3, 2, 1 …action!

Remember way back ….when I mentioned how one of The Man’s was going to be a movie star of sorts? Well, almost 5 years later, I finally got a chance to see the production. It’s pretty good actually, and Scott did a wonderful job. Thomas wasn’t the greatest actor however …he looked a little fidgety, plus I caught him glancing into the camera. Oh Thomas. But hey (‘Hay’ …get it?) they both handled their 2 minutes of fame with the utmost grace, and I’m sure acting futures are on the table if they ever quit their day-jobs.

Thomas probably shouldn’t though….

donating

I did the platelets thing the other day kids …fun?

I used to donate maybe once every few months way back when, and it was only because platelets is a little more of a time commitment than plasma (1.5 hrs vs about 45 min) that I didn’t go more often. It is a slightly more complicated affair too, and this past donation reminded me of that. When I initially asked about possibly donating platelets a few weeks back, I was told I wouldn’t be a good candidate because I don’t weigh that much ….and they now apparently restrict donations to heavier people so they can draw two samples as opposed to the typical single. Drawing two essentially means more bang for the platelet buck, and given all the behind-the-scenes work needed for the process it kinda makes sense.

So they drew(?) a ‘CBC’ on me for funsies during my last plasma donation, and my platelet count was unexpectedly high considering my body weight ….and so they called me up for this recent platelets donation in the role of filler; someone to come in when a regular donor can’t make their appointment. The rationale is that it’s better to at least get one sample than nothing at all because of a no-show.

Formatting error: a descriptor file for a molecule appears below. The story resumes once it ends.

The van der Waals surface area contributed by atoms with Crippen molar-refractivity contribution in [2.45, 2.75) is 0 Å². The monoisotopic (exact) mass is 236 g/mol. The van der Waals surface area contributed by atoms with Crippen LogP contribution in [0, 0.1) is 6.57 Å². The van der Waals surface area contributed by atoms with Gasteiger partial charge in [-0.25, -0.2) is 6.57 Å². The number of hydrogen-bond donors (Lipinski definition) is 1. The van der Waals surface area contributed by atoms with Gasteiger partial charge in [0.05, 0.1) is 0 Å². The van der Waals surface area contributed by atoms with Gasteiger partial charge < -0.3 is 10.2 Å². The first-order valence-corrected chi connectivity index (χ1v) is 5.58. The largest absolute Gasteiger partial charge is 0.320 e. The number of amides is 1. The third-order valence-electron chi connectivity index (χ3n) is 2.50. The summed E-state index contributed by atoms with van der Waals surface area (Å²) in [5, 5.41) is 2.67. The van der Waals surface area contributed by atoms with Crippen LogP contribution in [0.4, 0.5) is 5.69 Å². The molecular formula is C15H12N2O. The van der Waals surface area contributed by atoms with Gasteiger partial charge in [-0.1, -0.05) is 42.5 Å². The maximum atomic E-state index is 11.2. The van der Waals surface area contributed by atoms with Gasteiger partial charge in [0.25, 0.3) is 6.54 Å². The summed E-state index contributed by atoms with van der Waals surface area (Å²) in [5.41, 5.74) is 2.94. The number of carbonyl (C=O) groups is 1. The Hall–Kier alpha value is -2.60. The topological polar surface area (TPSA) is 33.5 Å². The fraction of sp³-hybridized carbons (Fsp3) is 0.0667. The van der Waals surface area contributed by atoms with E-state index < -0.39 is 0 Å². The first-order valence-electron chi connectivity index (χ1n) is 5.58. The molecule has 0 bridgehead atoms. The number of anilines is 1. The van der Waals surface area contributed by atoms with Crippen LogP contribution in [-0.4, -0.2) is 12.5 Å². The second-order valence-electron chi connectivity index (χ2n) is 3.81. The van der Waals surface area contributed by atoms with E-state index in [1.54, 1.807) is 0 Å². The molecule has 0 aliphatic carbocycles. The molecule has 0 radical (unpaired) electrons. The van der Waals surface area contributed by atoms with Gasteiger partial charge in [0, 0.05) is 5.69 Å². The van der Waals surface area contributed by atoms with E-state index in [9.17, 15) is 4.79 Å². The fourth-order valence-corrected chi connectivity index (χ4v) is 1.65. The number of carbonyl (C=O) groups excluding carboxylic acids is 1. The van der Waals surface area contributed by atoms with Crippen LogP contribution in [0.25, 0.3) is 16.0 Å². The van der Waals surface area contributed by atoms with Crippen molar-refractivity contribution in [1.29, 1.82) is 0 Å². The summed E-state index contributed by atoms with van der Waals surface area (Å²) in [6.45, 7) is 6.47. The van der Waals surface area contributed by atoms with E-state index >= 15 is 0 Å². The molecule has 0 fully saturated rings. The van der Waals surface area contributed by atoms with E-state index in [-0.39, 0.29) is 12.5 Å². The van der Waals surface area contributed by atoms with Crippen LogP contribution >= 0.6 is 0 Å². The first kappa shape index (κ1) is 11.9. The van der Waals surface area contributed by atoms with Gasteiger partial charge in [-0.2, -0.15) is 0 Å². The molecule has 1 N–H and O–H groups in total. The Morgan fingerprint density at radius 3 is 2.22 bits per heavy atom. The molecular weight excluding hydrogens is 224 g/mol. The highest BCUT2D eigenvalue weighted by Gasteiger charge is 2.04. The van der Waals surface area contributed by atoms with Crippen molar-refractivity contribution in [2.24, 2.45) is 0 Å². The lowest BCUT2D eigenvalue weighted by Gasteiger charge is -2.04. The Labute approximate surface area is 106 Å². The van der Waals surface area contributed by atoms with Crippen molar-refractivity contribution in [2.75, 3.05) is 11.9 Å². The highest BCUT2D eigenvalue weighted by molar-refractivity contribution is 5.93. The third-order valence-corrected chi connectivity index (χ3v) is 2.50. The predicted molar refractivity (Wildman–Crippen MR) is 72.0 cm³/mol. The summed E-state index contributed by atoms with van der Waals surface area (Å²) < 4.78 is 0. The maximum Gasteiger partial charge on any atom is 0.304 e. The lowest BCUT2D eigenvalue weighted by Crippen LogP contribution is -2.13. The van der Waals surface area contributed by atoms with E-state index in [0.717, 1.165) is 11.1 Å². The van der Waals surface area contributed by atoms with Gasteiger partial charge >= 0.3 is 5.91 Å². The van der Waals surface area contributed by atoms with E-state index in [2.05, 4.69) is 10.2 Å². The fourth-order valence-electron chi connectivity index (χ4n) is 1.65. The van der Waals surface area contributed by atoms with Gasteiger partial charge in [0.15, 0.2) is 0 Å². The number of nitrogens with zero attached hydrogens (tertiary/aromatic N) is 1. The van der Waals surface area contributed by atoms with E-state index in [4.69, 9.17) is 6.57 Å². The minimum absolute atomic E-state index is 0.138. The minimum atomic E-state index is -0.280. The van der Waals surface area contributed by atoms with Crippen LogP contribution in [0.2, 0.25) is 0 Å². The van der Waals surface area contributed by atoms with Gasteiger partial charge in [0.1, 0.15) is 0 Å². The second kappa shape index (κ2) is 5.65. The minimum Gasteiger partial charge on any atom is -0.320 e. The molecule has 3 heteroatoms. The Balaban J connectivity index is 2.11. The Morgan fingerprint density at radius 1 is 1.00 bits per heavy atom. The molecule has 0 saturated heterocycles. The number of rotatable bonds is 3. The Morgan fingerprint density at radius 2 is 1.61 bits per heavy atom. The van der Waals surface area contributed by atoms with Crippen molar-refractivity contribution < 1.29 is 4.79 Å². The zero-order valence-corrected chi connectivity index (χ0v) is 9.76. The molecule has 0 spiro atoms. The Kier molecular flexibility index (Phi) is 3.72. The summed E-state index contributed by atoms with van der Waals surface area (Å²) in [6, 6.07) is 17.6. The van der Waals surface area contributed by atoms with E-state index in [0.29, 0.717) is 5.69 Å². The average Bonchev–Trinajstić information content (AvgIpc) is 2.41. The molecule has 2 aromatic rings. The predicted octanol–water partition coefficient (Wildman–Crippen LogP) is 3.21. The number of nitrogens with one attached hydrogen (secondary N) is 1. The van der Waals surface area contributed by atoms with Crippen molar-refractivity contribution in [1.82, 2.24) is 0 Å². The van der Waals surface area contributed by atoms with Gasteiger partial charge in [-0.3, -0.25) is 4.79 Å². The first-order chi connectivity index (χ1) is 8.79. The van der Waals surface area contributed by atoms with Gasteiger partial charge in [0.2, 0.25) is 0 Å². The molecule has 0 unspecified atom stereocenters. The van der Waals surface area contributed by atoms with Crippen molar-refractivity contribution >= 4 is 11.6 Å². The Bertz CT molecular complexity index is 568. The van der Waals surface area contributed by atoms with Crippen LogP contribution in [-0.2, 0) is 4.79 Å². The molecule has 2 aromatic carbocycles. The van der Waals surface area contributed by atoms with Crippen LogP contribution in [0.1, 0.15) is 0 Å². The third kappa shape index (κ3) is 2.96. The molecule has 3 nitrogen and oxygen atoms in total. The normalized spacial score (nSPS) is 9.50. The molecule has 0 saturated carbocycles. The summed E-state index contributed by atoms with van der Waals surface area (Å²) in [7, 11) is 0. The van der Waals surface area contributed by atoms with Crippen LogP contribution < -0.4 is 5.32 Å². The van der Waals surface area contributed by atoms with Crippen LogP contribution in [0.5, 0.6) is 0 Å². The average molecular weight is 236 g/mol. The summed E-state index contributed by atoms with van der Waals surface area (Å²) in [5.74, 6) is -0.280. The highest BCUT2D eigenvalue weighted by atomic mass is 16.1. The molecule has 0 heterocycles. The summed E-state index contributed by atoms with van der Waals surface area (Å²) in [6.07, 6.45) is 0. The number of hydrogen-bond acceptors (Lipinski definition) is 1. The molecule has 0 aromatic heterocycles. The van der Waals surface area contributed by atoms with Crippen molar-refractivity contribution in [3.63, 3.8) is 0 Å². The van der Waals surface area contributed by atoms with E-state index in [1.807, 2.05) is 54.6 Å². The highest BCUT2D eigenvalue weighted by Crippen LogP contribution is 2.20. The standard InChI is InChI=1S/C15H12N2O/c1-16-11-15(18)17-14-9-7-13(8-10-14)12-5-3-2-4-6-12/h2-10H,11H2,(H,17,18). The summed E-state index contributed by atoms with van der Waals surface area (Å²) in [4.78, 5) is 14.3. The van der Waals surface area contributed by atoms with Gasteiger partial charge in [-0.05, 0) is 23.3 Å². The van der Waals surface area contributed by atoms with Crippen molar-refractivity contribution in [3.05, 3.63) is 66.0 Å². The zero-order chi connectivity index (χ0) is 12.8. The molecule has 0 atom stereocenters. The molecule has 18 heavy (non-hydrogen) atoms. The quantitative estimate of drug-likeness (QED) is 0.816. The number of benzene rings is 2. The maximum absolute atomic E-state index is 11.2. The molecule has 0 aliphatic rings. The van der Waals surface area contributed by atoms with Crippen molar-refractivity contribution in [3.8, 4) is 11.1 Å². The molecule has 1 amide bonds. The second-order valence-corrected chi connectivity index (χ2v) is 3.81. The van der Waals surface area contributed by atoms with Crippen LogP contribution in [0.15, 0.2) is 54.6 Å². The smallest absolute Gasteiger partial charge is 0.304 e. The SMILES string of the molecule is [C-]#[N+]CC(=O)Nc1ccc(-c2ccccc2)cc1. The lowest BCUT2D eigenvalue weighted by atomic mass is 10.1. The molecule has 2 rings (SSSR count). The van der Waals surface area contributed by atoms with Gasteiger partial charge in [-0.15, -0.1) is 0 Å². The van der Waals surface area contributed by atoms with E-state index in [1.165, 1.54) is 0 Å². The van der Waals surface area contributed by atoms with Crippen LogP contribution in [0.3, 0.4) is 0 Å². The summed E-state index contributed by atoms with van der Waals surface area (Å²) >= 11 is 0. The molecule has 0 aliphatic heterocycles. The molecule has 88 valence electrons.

Platelets is an interesting donor experience; you get covered in warm (microwaved!) blankets and beanies, calcium chews to snack on, have a ‘return and draw’ cycle every few minutes to keep you awake, and kinda get pampered while you lay there in comfort for the near 55 minutes it takes from initial poke to the final needle withdrawal. Factor in the pre and post setups and voila …1.5 hours has passed away. It is a little weird though, and I can feel my body (neck, lips…) kinda chill ever so slightly. You feel a bit ‘off’ but it’s the kind of off that you can’t really put your finger on …and then it’s suddenly over.

And so you may be asking yourself -why donate? Good question. Personally, I look at it as a break-even/balancing act between healthcare-in and healthcare-out. What I mean by that is I don’t like to be sick and dependent on others for my health, and so when I feel ill and visit a doctor ….in the back of my mind I kinda feel guilty about it; not wanting to be a burden and, if I could, pay them back. Healthcare is free here in good ol’ Canada, but I don’t think that means we’re free from having to worry about how we get that care. Of course we pay for it through taxes, but I’m sure there’s a lot of people who use more than they put in …and so this is my way of putting in just that little bit extra. I’m helping ….as Ralph says.